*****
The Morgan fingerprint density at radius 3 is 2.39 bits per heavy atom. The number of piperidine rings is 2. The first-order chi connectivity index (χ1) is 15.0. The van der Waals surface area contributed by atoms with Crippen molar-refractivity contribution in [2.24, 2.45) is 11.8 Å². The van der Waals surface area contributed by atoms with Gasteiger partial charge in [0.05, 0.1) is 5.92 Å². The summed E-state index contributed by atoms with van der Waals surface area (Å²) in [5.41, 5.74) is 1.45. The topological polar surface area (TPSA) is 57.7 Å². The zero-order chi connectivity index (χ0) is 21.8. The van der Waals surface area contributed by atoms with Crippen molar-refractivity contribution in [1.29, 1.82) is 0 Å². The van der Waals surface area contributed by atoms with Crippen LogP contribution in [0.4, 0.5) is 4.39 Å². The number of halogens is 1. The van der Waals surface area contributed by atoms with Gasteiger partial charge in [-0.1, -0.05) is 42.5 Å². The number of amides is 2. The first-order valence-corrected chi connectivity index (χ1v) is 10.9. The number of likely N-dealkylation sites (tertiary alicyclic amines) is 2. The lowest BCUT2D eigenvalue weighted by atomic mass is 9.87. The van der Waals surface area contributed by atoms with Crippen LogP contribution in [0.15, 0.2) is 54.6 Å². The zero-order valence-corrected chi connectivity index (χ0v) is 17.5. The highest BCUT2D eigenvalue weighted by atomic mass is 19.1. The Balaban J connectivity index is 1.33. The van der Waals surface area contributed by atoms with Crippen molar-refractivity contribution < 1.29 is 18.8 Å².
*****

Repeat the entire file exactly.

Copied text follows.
The Morgan fingerprint density at radius 3 is 2.39 bits per heavy atom. The number of piperidine rings is 2. The first-order chi connectivity index (χ1) is 15.0. The van der Waals surface area contributed by atoms with Crippen molar-refractivity contribution in [2.24, 2.45) is 11.8 Å². The van der Waals surface area contributed by atoms with Gasteiger partial charge in [0.05, 0.1) is 5.92 Å². The summed E-state index contributed by atoms with van der Waals surface area (Å²) in [5.41, 5.74) is 1.45. The topological polar surface area (TPSA) is 57.7 Å². The zero-order chi connectivity index (χ0) is 21.8. The van der Waals surface area contributed by atoms with Crippen molar-refractivity contribution in [1.29, 1.82) is 0 Å². The van der Waals surface area contributed by atoms with Crippen LogP contribution in [0.4, 0.5) is 4.39 Å². The number of halogens is 1. The van der Waals surface area contributed by atoms with Gasteiger partial charge in [-0.1, -0.05) is 42.5 Å². The number of amides is 2. The first-order valence-corrected chi connectivity index (χ1v) is 10.9. The number of likely N-dealkylation sites (tertiary alicyclic amines) is 2. The lowest BCUT2D eigenvalue weighted by atomic mass is 9.87. The van der Waals surface area contributed by atoms with Crippen LogP contribution in [0.15, 0.2) is 54.6 Å². The zero-order valence-corrected chi connectivity index (χ0v) is 17.5. The highest BCUT2D eigenvalue weighted by atomic mass is 19.1. The Balaban J connectivity index is 1.33. The van der Waals surface area contributed by atoms with Crippen molar-refractivity contribution < 1.29 is 18.8 Å².